Serum Tests Reveal Severity of IgA Nephropathy


Findings from a new study could lead to better diagnosis and treatment of patients with immunoglobulin A (IgA) nephropathy, one of the most common diseases of the kidney. The results, published in the Journal of the American Society of Nephrology, indicate that increasing blood levels of certain autoantigens and autoantibodies may act as warning signs that a patient’s disease is worsening and that aggressive interventions are needed.

The findings also support a predominant role of an autoimmune mechanism in the pathogenesis of IgA nephropathy, which remains partly unsolved.

“The intimate details of the cascade of events leading eventually to destruction of the kidneys are complex and still puzzling,” said first author Francois Berthoux, MD, of the University Hospital of Saint-Etienne, in France.

Assessing disease severity

Patients with IgA nephropathy, a condition that was first described in 1968, have increased serum levels of IgA1 that is galactose deficient. In the absence of galactose, terminal N-acetylgalactosamine residues are exposed. Consequently, such IgA1 molecules are presented as autoantigens, and IgG or IgA glycan-specific autoantibodies recognize them to form immune complexes that circulate in the blood and can settle in the kidneys. These events can damage the kidneys, which subsequently leak blood and protein in the urine. IgA nephropathy can lead to high blood pressure, swelling, and, in some cases, kidney failure.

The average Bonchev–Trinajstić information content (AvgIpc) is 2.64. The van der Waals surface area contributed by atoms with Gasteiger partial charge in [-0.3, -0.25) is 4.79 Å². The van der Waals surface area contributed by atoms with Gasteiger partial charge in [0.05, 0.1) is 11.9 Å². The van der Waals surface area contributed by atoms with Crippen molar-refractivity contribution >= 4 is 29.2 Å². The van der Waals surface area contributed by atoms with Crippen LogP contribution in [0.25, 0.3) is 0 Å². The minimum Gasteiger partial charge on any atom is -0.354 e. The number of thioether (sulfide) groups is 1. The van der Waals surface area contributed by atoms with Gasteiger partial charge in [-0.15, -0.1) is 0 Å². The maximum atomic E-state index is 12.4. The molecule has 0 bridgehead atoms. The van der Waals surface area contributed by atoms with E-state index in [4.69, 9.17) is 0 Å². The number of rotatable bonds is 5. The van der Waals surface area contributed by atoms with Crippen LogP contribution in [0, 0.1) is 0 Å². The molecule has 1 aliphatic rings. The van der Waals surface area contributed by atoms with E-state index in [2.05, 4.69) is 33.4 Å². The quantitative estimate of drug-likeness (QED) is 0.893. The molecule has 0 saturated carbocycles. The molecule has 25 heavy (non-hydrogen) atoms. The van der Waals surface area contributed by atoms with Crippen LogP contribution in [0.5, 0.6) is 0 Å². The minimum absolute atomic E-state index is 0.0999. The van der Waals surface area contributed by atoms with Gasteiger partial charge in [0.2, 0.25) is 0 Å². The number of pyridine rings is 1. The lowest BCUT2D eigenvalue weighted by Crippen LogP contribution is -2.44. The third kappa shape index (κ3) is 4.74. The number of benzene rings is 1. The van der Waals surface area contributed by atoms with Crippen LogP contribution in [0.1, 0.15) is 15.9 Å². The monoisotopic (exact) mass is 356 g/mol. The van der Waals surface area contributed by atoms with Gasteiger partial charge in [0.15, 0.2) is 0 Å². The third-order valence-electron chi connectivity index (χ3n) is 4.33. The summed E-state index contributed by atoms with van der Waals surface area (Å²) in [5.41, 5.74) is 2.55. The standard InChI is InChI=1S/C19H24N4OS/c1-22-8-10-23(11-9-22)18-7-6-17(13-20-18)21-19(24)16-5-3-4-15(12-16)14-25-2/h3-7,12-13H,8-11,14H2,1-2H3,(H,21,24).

At the time of diagnosis, it remains difficult to predict the long-term clinical outcome for patients with IgA nephropathy. “The disease is clinically heterogeneous, with 20 percent to 30 percent of patients progressing to chronic kidney disease,” said Ian Roberts, MD, of the department of cellular pathology at John Radcliffe Hospital, in England, “The challenge is to identify those patients who will progress and could potentially benefit from immunosuppressive therapy.” Currently, assessment of disease severity is based partly on clinical and biochemical markers, such as proteinuria and the rate of loss of renal function, and partly on histologic features in kidney biopsy specimens, he said.

Better blood markers

To look for blood markers that might provide a better assessment of disease severity, Berthoux, along with Jan Novak, MD, PhD, of the University of Alabama at Birmingham; Hitoshi Suzuki, MD, PhD, of Juntendo University, in Tokyo, Japan; and their colleagues studied blood samples from 97 patients with IgA nephropathy and compared them with samples from 60 individuals without the disease (30 healthy individuals and 30 with non-IgA nephropathy disease).

In patients with IgA nephropathy, the analyses were performed on serum samples taken at the time of diagnostic biopsy. The average observation interval from the onset of clinical disease to the final event (dialysis or death) or last follow-up visit was 13.8 years, and from diagnosis by biopsy to final event or last follow-up visit, the interval was 7.3 years.